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Imperfect St. Peter was transformed by God’s love; we can be too

Edward Sri closes his book “Into His Likeness” by presenting the example of St. Peter, a person who was far from perfect but was transformed — redeemed — by his Master’s love, forgiveness and patience.

Down through the ages, Peter has been celebrated among Christians as the first real saint after the Virgin Mary, but his life wasn’t always worthy of celebration. He doubted, he misunderstood, he even denied the Lord.

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Peter’s life was changed, Dr. Sri writes, in an encounter with the risen Jesus along the Sea of Galilee.  There Jesus asks Peter, “Do you love me?” and Peter hesitates; he realizes that he can only offer poor, human love compared to the Lord’s total, self-giving love. But therein lies Peter’s redemption.

Dr. Sri says becoming a disciple, even a saint, requires realizing the truth about ourselves and the truth of what God has in mind for us — or more often, first realizing what God has in mind for us, and then realizing all the obstacles that stand in the way of becoming what Matthew Kelly so often calls the best version of ourselves that we can be.

The Good News is that God desires to accomplish in us what he did in Peter.

“He wants to take the raw material of our mundane, imperfect lives and transform us into saints,” Dr. Sri writes, and “if God can transform Peter, the rough, impulsive fisherman of Galilee, he can transform us as well.”

This is a good place to end this year’s reflections, as we celebrate the wonder of the resurrection.

Easter reminds us that God is at work in the world through the Spirit, redeeming and transforming the whole of Creation and each one of us.  For some of us, it’s no small task.

We are transformed into the likeness of the Lord only slowly and gradually, sometimes reluctantly, but there’s no reason to lose hope. The difficulty of the task should leave us more patient and more humble, but there’s no reason to doubt the outcome.

As Thomas Merton once wrote, “We may have no idea where we are going. We may not see the road ahead and cannot know for certain where it will end.  Nor do we really know ourselves, and that fact that we think we are following the Lord’s will does not mean that we are actually doing so. But we can believe that the desire to please God does in fact please God. … Therefore we can trust the Lord always, even though we may feel lost and in the shadow of death. We need not fear, for the Lord is ever with us, and he will never leave us to face our perils alone.”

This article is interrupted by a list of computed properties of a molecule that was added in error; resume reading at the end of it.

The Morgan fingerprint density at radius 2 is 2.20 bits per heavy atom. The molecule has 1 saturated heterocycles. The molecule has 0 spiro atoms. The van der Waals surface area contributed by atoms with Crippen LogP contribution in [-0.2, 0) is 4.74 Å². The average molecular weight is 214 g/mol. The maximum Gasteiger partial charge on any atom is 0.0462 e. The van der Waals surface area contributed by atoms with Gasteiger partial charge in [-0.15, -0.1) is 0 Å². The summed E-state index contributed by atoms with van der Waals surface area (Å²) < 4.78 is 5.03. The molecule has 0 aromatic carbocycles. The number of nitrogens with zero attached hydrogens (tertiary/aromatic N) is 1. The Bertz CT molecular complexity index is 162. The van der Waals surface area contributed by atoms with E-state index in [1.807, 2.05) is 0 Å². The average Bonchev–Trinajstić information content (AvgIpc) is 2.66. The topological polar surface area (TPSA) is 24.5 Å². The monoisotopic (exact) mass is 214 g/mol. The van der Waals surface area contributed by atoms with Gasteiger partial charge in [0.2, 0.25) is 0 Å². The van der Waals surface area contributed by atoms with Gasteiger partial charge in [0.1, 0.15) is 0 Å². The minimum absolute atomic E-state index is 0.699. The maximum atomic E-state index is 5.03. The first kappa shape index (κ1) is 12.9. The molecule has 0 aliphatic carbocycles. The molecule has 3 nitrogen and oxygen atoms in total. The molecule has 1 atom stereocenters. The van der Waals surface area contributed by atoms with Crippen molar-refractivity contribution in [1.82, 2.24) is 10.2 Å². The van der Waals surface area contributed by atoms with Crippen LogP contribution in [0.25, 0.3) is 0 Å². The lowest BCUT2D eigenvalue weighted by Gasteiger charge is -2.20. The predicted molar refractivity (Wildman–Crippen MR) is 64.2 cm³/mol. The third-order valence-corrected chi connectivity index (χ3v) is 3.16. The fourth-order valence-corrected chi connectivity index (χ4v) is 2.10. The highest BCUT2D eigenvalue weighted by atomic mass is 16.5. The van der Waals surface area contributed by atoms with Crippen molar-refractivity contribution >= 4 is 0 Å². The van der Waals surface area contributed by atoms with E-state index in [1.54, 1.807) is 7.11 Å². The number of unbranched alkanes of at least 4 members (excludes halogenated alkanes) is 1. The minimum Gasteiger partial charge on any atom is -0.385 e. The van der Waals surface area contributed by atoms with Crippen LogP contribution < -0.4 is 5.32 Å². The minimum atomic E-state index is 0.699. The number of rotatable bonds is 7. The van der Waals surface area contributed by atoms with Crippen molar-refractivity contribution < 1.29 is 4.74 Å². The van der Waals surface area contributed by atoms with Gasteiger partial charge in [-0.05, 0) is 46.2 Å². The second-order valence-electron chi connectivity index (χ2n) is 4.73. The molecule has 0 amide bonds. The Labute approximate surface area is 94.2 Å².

I wish courage and hope for each of us.

Pray and Reflect

Use one or more of the following questions for personal reflection, group discus­sion or private journaling:

  • On a scale of 1 (low) to 5 (high) rate how well you feel you are growing into the likeness of the Lord. How would you have rated yourself five years ago?
  • What do you think prevents us from allowing Jesus to transform us as he did St. Peter? When and how would you know that the Lord is, gradually and patiently, transforming you into his likeness? How might you cooperate with the Lord’s effort to transform the environment around you — your family, your workplace, our church or world? What can we do to help our children, grandchildren and students recognize God’s desire to help them be the person God desires them to be?
  • I think the biggest obstacle to being transformed into the likeness of the Lord, for me, is …

Learn More

Read the original version Merton’s prayer, originally published in his book “Thoughts in Solitude” here:

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Dave Cushing is director of adult faith formation for the Catholic parishes in Waterloo. The Disciple’s Corner is sponsored by the Archdiocese of Dubuque’s Faith Formation Division and The Witness. It is funded through the Archdiocesan Educational Development Board.  It is designed to help catechists, teachers, parents, grandparents, guardians and other adults grow in their appreciation of their role as disciples of Jesus Christ.